Change the perspective. Take a human-centred approach. Comparing wanting performance/behaviour to a standard or line in the sand is great for signalling importance of the line, and to create a moral high-ground from which we can point out deficits. This high-ground can be displaced by taking a human-centred perspective and instead locate the point of view and point of inquiry with the practitioners of a field. One of the first thing to be realised when doing so is that we need better understanding of what is going on from an operational perspective. This way we can build empathy with the lived experience, thoughts, feelings, passions and unmet needs of those doing the work. This way we can discover what is strong, what is right, what is difficult, and discover a new set of action opportunities, without forgetting about the ambition of where we want to be.

I feel the need to point out that this is not about denying problems, or forgetting about the gap between where we are and where we want to be. I am however suggesting that we need to better understand this gap, and need a richer language and point of view that is able to map this space.

There’s an empathy test to do around deficit statements. Does statement x hold true also for us (who generated the statement)? Are we lacking motivation? Are we not accountable? If the statements only apply to other people, chances are that they are written from a deficits point of view. This can help to highlight the bias and assumptions of the participants, and subversively suggest that a more human-centred framing is needed.

Flip the framing. As Peter Gallison (2000) pointed out: There is a fundamental instability in causal statements. A failure to notice (by operators) can also be described as a failure to make noticeable (by designers). Or, ‘lack of ownership’ can also be described as ‘people have been excluded in designing the system’. Every description will locate responsibility, and solutions in different nodes of the system. There are no from-above-given objective or unambiguous descriptions to use. There are better or worse descriptions to be had, and some descriptions convey meaning in richer or poorer ways .

Embrace diversity. In generating problem statements, or future statement, it’s helpful to first embrace diversity in points of view, and especially seek out framings of those groups who are traditionally excluded. Producing multiple, parallel and even competing formulations, or have representatives that formulates problems and futures from their point of view, is helpful to move beyond the one-sidedness of deficit discourse.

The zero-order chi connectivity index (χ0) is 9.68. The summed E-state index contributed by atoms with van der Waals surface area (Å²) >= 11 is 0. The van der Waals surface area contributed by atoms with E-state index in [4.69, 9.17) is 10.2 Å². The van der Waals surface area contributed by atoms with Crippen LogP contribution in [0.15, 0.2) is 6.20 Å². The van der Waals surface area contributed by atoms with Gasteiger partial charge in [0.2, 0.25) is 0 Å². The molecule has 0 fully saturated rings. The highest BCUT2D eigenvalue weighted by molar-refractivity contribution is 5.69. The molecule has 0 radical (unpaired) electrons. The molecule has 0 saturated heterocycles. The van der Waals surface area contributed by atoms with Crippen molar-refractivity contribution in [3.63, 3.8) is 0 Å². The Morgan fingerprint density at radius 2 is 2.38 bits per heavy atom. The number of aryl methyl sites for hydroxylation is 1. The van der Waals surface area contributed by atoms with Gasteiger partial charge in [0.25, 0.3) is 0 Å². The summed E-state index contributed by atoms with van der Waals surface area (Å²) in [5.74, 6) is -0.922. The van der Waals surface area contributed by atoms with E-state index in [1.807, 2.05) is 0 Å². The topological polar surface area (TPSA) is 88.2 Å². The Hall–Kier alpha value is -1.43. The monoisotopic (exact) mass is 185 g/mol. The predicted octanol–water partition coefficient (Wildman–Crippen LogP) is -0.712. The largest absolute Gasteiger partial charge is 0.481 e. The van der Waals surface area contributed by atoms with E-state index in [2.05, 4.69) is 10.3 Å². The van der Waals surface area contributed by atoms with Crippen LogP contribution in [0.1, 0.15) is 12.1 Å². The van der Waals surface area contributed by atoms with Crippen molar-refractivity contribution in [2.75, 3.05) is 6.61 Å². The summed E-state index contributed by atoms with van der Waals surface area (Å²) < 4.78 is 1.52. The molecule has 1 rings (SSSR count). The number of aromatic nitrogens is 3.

Play. There’s a freedom of choice, there’s room for creativity, and for those who dare, there’s an opportunity to be playful with describing the world as it is. The job is not to accurate diagnose or analyse the system at hand, but to assign meaning (Bushe, 2015). Embracing newness, or coining new terms and words can allow us to get to better and richer meanings of what is happening in our systems. Being playful is not about being irresponsible, but rather creating space for allowing the new.

In summary, the way we think of and speak about the world, configures and shapes our realities. Relying on deficit discourse around organisational performance produces rigid, conventional, sterile and unimaginative descriptions that further cements our minds, relations and power distributions. If we want to create systems that are prosperous, growing, thriving, or otherwise liberated to be something else that what they are, we're better off using language in ways that build a deeper understanding of both problems and opportunities.


Bushe. G. (2015). “Generative images”. In “Dialogic Organization Development: The Theory and Practice of Transformational Change”edited by G.R.Bushe & R.J. Marshak. Oakland, CA: Berrett-Koehler, 2015

Galison, Peter (2000). “Accident of History.” In Atmospheric Flight in the Twentieth Century: Archimedes New Studies in the History and Philosophy of Science and Technology, edited by Peter Galison and Alex Roland, 3-43. Dordrecht/Boston: Kluwer Academic, 2000.

Gergen, K. (1978). Toward generative theory. Journal of Personality and Social Psychology, 36, 1344‐1360.